When it comes to the gaming industry, there appears to be something of a glass ceiling. According to a developer satisfaction survey that was released last month from the International Game Developers Association, only 22 percent of people working in the gaming industry are women. And while this presents a twofold increase from five years ago (11.5%), it’s proportionally low considering that women make up some 48% of the gaming community.
This disparity is pretty common across software, app development, and tech startups (even though startups led by women produce 12 per cent higher returns). The logical next step would be to encourage more women to enter these fields. This is where Girl Geek Academy comes in, an initiative aimed at teaching women the skills they need to start their own ventures – everything from coding classes to mentoring programs from successful start-ups.
We have seen over the years that female-focused groups have helped increase the number of women attending technology events and learning technology skills. Over the last few years I have run Girl Geek Dinners Melbourne – in January 2013 we had 350 members – and we then ran a series of tech workshops to teach skills such as HTML, CSS and JS…
Girl Geek Dinners Melbourne now has over 1000 members. [Fellow co-founder] April [Staines] and I also ran Australia’s first all-female hackathon She Hacks in Melbourne. She Hacks sold out in one week, a few weeks later we also ran Australia’s first Startup Weekend Women event and that sold out too.
After running these workshops and discovering just how many women were interested in learning these skills, Butow and her associates decided to widen their scope. This they did by opening up a series of classes and programs for women of all ages (above the age of 18) and skill levels with a target of achieving a total of one million women building apps and learning to create startups by the year 2025.
As Butow explained, it’s all about taking the next step in the development of the internet as we know it:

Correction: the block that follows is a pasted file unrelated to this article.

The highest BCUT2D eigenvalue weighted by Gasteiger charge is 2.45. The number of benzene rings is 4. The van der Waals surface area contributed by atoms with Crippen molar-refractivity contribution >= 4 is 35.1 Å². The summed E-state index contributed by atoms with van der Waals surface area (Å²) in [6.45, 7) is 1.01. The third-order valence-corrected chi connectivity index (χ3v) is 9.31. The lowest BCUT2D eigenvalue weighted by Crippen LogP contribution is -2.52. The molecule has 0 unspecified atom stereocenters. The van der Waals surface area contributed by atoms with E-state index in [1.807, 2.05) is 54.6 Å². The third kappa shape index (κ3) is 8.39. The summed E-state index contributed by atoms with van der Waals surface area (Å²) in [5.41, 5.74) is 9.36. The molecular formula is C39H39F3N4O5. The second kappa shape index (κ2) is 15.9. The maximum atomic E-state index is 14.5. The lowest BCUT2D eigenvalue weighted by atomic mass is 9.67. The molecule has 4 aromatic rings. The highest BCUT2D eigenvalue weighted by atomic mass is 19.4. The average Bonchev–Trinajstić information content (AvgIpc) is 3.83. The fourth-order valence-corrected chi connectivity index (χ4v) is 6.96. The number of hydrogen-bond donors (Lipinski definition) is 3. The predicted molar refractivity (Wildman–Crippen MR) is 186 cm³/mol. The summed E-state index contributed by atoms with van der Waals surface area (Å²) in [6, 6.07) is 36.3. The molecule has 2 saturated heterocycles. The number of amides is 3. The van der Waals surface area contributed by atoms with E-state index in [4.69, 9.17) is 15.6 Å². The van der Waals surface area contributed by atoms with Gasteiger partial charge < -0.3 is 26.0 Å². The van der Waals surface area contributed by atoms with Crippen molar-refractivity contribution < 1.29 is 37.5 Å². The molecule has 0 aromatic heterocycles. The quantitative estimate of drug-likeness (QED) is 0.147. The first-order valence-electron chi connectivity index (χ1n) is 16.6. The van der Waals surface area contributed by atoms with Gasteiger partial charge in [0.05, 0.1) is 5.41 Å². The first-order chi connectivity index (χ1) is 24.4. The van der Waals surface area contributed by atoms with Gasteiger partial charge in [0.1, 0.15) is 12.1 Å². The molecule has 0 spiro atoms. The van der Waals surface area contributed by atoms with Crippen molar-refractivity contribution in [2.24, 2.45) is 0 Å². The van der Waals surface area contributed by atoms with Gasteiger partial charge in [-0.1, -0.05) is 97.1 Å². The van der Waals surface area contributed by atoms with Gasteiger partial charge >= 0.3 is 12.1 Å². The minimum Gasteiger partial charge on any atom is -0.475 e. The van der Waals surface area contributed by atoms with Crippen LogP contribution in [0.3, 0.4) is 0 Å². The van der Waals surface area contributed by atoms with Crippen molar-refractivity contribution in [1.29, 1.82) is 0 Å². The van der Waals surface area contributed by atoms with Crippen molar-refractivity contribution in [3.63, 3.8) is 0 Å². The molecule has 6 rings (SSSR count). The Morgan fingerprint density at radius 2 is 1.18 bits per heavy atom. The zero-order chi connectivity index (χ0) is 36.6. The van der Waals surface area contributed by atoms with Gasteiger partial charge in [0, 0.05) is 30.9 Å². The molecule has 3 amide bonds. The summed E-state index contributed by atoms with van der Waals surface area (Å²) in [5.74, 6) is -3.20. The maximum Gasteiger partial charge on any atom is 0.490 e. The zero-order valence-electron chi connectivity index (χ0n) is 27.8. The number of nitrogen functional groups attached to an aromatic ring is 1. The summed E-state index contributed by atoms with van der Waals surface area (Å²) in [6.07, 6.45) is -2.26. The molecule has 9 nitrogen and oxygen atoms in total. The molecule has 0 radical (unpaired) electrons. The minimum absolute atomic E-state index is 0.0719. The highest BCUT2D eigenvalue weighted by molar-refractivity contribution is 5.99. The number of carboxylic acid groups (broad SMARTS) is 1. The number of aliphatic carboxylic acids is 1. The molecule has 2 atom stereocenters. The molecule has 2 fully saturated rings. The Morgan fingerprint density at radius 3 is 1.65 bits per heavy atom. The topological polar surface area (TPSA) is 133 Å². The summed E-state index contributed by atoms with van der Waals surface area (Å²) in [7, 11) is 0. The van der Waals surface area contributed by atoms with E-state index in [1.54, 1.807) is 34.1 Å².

The internet we know now was primarily built by men. We are interested in finding out what women would like to create. At the Startup Weekend Women event we recently ran, there were several teams that created apps focusing on flexible work opportunities for women. This was a very clear theme for the weekend. We had several women in attendance who were expecting children or had small children; they are interested in using technology to solve the problems they are experiencing.
More experienced women are encouraged to teach classes, and the Academy already boasts a variety of events, ranging from hackathons, makerfests, code getaways and study tours. The team is already organising the very first study tour, hoping to take Australian women to visit global startup hotspots such as Silicon Valley and Tel Aviv. And though women are the focus, men are welcome too, as long as they attend with a girl geek and are willing to lend a helping hand.
The first class took place on July 15th in Richmond, Victoria. For the price of AU$35, people got a healthy dinner and a seminar that focused on the very first issue relating to development: how to pitch an idea. For an additional AU$10, people were able to get tickets for the Google Hangout. For those interested in getting in on events held in the next 12 months, they can look them up on the Girl Geek Academy website.
Personally, I think this is a great initiative with a noble purpose. Despite great strides being made by women in all walks of professional life, certain industries remain tougher than others to crack. By creating an organization and atmosphere that fosters support, guidance and welcomes contribution, the gaming industry is likely to see a lot more women on the supply side in coming years.